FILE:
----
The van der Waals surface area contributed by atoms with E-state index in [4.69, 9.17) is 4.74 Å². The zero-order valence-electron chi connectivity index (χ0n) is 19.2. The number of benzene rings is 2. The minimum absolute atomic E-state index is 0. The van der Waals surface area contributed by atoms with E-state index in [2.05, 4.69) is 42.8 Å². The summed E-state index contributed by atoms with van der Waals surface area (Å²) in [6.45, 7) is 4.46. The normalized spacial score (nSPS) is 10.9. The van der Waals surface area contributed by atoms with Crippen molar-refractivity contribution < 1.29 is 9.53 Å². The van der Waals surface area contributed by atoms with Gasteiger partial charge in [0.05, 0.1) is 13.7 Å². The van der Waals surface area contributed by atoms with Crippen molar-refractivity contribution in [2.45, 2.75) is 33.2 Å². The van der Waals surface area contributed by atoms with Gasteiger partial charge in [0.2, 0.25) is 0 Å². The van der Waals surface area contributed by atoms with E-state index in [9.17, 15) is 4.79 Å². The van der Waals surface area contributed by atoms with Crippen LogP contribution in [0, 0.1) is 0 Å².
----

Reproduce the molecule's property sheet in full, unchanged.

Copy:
The van der Waals surface area contributed by atoms with E-state index in [4.69, 9.17) is 4.74 Å². The zero-order valence-electron chi connectivity index (χ0n) is 19.2. The number of benzene rings is 2. The minimum absolute atomic E-state index is 0. The van der Waals surface area contributed by atoms with E-state index in [2.05, 4.69) is 42.8 Å². The summed E-state index contributed by atoms with van der Waals surface area (Å²) in [6.45, 7) is 4.46. The normalized spacial score (nSPS) is 10.9. The van der Waals surface area contributed by atoms with Crippen molar-refractivity contribution < 1.29 is 9.53 Å². The van der Waals surface area contributed by atoms with Gasteiger partial charge in [0.05, 0.1) is 13.7 Å². The van der Waals surface area contributed by atoms with Crippen molar-refractivity contribution in [2.45, 2.75) is 33.2 Å². The van der Waals surface area contributed by atoms with Gasteiger partial charge in [0.2, 0.25) is 0 Å². The van der Waals surface area contributed by atoms with E-state index in [9.17, 15) is 4.79 Å². The van der Waals surface area contributed by atoms with Crippen LogP contribution in [0, 0.1) is 0 Å².